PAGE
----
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When disaster hits, often without warning, people may be left without food and shelter for a while, but it's usually much worse for animals, who have been the least protected throughout disasters around the globe.

If you watch videos of the devastating hurricane Katrina you will see people floating with dogs on makeshift boats. They were the lucky ones. Many other pets were left to drown. And it's even worse for livestock. With more than one billion of the world's poor depending on animals for jobs, food, income and even transportation, it's hard to understand how such an important segment could be left out.

The need for animals to be included in disaster risk management planning was highlighted recently at the International Conference on Small Island Developing States. There was an appeal for them to be included in the revised Hyogo Framework for Action, which is the international framework for disaster risk reduction.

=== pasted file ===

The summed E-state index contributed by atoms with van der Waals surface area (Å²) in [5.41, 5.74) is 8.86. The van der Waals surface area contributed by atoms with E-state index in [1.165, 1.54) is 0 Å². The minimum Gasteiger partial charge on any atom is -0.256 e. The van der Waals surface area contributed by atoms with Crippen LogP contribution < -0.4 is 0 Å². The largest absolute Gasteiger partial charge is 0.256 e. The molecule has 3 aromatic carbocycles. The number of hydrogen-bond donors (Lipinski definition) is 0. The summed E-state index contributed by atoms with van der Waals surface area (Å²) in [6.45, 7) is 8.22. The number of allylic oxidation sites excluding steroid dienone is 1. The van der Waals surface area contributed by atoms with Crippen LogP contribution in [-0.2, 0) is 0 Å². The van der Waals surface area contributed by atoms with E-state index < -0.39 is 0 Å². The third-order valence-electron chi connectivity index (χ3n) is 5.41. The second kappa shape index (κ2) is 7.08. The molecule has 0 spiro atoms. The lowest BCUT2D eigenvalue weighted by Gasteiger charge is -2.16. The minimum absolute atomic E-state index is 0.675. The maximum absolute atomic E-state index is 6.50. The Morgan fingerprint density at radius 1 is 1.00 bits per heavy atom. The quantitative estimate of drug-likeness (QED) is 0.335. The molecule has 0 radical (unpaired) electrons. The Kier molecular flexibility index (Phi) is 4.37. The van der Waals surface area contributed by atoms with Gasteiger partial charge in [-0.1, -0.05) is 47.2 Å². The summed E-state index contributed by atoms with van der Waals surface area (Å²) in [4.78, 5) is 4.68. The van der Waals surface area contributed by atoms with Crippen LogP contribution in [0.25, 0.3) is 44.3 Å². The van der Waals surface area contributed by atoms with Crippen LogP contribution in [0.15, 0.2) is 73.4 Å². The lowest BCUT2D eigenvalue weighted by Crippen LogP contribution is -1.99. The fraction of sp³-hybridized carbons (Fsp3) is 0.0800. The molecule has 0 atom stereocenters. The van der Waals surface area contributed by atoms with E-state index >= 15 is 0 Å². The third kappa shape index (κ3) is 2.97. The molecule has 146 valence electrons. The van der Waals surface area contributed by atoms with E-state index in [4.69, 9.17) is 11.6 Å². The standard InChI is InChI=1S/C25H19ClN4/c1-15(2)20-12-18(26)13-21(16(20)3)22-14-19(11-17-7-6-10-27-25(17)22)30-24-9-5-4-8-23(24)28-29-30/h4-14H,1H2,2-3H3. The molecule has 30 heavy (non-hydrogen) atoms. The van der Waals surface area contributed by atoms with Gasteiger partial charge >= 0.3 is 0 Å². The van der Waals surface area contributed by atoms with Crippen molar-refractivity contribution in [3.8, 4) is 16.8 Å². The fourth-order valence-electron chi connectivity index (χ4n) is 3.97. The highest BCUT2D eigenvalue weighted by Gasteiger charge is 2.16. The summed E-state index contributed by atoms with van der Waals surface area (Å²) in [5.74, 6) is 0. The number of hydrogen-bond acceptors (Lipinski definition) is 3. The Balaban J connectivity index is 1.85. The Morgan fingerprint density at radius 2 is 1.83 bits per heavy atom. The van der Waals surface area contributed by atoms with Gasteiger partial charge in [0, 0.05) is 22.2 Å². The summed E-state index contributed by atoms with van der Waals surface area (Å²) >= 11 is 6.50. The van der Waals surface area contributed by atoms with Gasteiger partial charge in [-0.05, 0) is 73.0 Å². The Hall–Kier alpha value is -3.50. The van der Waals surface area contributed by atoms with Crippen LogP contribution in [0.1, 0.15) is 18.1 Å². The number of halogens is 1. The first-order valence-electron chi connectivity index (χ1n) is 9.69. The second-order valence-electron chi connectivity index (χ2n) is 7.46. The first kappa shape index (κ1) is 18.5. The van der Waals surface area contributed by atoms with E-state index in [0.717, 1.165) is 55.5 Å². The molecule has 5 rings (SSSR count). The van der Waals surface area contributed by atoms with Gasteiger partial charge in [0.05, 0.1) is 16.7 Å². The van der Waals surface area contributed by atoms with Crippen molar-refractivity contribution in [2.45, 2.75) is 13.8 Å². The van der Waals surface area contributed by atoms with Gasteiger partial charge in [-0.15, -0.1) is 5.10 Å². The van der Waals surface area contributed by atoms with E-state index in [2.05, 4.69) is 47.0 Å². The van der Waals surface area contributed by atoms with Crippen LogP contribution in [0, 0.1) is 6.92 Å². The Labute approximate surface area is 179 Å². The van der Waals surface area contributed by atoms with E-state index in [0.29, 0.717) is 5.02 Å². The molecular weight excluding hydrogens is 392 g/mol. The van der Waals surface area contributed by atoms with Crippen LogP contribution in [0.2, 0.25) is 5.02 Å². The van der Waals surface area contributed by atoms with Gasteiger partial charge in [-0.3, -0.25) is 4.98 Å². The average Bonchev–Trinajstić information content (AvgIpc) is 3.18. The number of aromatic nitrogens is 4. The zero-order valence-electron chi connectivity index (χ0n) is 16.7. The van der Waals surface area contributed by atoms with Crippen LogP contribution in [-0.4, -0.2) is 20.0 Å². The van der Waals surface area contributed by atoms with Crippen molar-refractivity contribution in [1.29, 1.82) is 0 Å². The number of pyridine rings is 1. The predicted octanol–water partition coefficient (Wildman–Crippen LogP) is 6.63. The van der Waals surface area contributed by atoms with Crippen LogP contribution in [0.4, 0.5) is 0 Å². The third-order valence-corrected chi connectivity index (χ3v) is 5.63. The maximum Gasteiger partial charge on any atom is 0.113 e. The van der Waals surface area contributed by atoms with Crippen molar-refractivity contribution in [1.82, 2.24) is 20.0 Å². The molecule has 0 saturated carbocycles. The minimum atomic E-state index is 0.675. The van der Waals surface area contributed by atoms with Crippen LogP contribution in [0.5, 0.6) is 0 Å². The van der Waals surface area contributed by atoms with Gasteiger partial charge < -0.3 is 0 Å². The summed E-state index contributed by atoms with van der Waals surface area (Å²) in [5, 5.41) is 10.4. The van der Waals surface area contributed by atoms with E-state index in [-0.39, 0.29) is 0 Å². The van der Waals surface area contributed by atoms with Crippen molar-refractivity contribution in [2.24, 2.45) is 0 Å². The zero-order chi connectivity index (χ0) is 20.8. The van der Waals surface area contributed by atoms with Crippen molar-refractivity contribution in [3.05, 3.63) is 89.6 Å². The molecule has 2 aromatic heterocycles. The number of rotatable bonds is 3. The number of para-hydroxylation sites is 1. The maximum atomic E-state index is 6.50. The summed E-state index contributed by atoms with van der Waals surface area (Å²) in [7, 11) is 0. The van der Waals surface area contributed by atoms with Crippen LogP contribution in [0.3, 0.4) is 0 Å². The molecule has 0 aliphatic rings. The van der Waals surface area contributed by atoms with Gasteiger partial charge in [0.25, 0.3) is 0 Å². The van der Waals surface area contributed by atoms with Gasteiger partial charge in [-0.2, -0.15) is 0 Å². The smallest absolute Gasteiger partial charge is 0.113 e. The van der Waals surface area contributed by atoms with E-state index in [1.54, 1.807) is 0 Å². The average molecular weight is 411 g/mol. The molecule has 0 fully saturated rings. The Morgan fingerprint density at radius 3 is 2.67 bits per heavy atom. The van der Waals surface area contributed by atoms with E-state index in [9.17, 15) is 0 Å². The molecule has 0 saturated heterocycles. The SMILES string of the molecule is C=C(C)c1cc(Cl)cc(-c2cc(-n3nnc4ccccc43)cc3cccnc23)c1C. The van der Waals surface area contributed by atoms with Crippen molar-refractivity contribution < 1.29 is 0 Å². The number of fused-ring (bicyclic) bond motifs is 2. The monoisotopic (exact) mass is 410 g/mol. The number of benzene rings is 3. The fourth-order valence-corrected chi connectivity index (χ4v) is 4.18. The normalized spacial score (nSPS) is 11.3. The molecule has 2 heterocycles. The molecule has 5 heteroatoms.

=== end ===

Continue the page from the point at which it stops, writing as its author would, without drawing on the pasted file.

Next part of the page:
“When Katrina happened in 2005 in the USA between 50,000 to 80,000 animals were left alone and could not be evacuated. 80 per cent of them were killed mostly by drowning," said Dr. Wayne Ricketts of World Animal Protection. 

Ricketts went on to point out that including animals in disaster management planning has been proven to significantly reduce the costs of recovery efforts.

In Kenya that was made clear via a study that was done in 2013. It showed that after floods every $1 invested to protect animals generated $2.74 that benefited the community by avoiding losses.

What to do

Ricketts and others are trying to get action on a global basis. They are working closely with the United Nations to include animal welfare in the post-2015 development agenda for disaster risk reduction.

But what about you? What can an individual do to protect pets when disaster strikes? The Humane Society provides detailed preparedness information for all kinds of animals. It's available online and it's worth checking out -- now, before you need it.


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